Chopsticks are columns. They might not seem like it, but they are. They are a strange sort of column since, in most cases, they are square at their base and round at their top. How should we sort this column into one of the columnic orders? In its simplicity, it is closest to a Doric or Tuscan column. But it is barely Tuscan, since it has an irregular progression, and is not used to hold anything up.

The Chinese largely refrained from using the column as an architectural device, content to deploy it as a culinary vehicle. For their buildings, they preferred large sweeping roofs which sit atop steady brick walls. Occasionally you see an ornamental Huabiao 华表 column, but these are barely structural. The focus in China is on breadth, as opposed to the western preoccupation with verticality. Multi-inclined ornamental roofs are supported by internal beams, making the column largely irrelevant. Chinese temples are all curved lines.

Oh, what’s that? You don’t think the chopstick is a column? Well then discontinue reading. This is my column, and I can write about what I want. In this temple, what I say is a column is a column, by nature of it having been written here. I can write about Chinese food or Architecture.  I can write about anything. It doesn’t even have to be column related. I can write about Columbia or Colombo or George Calombaris if I want to.

I met George Calombaris once. I was in Melbourne to see a girl named Hetta, from Finland, who was undertaking a semester of study there. We were at dinner at The Press Club, George Calombaris’ flagship restaurant in the city. We had finished everything and been talking for a very long time. George Calombaris was sitting at a table in the corner, and as we left we walked past him. He looked up, nodded at us, and said how was the meal. I said the service was good but the scallops were a little dry. He paused. Then he said what do you do then? I said I study English. He said you think you’ll find a job with that? I said probably not. He said well, why don’t you start cooking scallops as a fallback, then you can make sure they’re exactly the right consistency in the future you pretentious little prick. There was an uncomfortable silence. He was sitting across from Eric Bana. He said this is Eric Bana. I said I liked you in Mary and Max. Eric Bana said thanks. Then he looked up at the ceiling and there was another long silence. Hetta said well we should be going. George Colombaris looked at me and said sorry under his breath. Eric Bana gave us a sympathetic smile.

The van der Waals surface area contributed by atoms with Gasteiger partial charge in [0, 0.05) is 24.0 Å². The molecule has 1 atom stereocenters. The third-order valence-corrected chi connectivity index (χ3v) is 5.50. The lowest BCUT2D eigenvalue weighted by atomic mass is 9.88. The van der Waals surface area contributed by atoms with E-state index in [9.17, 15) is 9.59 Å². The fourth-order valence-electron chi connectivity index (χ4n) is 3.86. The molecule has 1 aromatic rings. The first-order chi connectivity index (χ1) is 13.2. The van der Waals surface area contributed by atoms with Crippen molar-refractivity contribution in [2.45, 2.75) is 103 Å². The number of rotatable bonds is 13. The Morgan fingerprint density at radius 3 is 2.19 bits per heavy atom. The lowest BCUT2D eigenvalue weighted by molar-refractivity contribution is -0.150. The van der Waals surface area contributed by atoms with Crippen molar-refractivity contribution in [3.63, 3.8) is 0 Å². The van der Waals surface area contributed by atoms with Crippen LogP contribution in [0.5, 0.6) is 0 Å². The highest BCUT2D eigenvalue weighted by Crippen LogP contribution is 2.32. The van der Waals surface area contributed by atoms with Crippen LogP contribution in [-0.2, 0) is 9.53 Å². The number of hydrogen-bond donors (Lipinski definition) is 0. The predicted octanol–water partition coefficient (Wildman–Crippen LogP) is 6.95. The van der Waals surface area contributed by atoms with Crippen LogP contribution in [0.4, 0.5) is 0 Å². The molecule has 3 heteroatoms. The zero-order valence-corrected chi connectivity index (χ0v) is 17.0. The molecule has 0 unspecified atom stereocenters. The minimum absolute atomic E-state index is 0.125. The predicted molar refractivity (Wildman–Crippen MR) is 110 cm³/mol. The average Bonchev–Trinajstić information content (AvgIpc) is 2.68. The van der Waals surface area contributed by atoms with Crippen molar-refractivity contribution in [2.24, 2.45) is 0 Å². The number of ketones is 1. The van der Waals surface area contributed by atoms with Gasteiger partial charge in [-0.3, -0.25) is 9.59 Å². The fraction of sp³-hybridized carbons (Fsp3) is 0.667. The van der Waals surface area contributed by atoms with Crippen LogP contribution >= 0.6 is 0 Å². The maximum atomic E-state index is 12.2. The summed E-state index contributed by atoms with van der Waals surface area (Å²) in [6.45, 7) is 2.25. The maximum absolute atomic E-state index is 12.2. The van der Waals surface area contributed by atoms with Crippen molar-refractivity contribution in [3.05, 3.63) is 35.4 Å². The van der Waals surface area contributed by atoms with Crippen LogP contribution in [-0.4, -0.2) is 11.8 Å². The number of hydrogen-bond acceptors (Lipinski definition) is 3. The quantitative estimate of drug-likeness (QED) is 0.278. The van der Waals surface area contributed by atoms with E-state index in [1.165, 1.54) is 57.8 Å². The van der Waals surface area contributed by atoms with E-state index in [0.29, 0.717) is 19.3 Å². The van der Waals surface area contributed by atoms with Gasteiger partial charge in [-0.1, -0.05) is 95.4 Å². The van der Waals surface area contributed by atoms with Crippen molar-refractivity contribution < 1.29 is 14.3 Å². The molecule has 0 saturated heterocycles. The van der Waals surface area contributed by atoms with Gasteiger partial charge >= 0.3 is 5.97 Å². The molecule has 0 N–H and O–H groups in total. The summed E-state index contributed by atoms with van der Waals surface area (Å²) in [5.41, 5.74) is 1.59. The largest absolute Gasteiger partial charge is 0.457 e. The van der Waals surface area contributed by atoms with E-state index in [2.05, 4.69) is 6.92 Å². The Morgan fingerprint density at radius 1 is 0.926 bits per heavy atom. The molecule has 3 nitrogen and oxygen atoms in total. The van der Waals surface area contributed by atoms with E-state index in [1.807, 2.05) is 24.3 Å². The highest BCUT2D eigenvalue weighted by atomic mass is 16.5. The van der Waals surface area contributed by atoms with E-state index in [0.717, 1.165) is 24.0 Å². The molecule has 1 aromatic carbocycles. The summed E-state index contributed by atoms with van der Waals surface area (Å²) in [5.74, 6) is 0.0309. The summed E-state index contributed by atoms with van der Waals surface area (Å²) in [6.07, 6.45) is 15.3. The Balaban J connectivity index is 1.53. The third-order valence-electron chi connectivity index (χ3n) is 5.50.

Hetta and I walked home, and later that night we kissed under a large willow tree. The last memory I have of her she is cast in a silhouette, waving goodbye from the doorway of her house. In De architectura Vitruvius wrote that beautiful girls looked like Corinthian columns, but he was wrong. She was all curved lines, like a Chinese temple. She also felt sacred and distantly incomprehensible.

What’s that? A girl cannot seem like a Chinese temple? Well, no one asked you.

Harry Peter Sanderson

By Pelican Magazine

Pelican is one of the oldest student publications in Australia and the only independent paper at UWA. If you enjoy writing, then Pelican is the place for you! We print six themed issues a year, and run a stream of online content.

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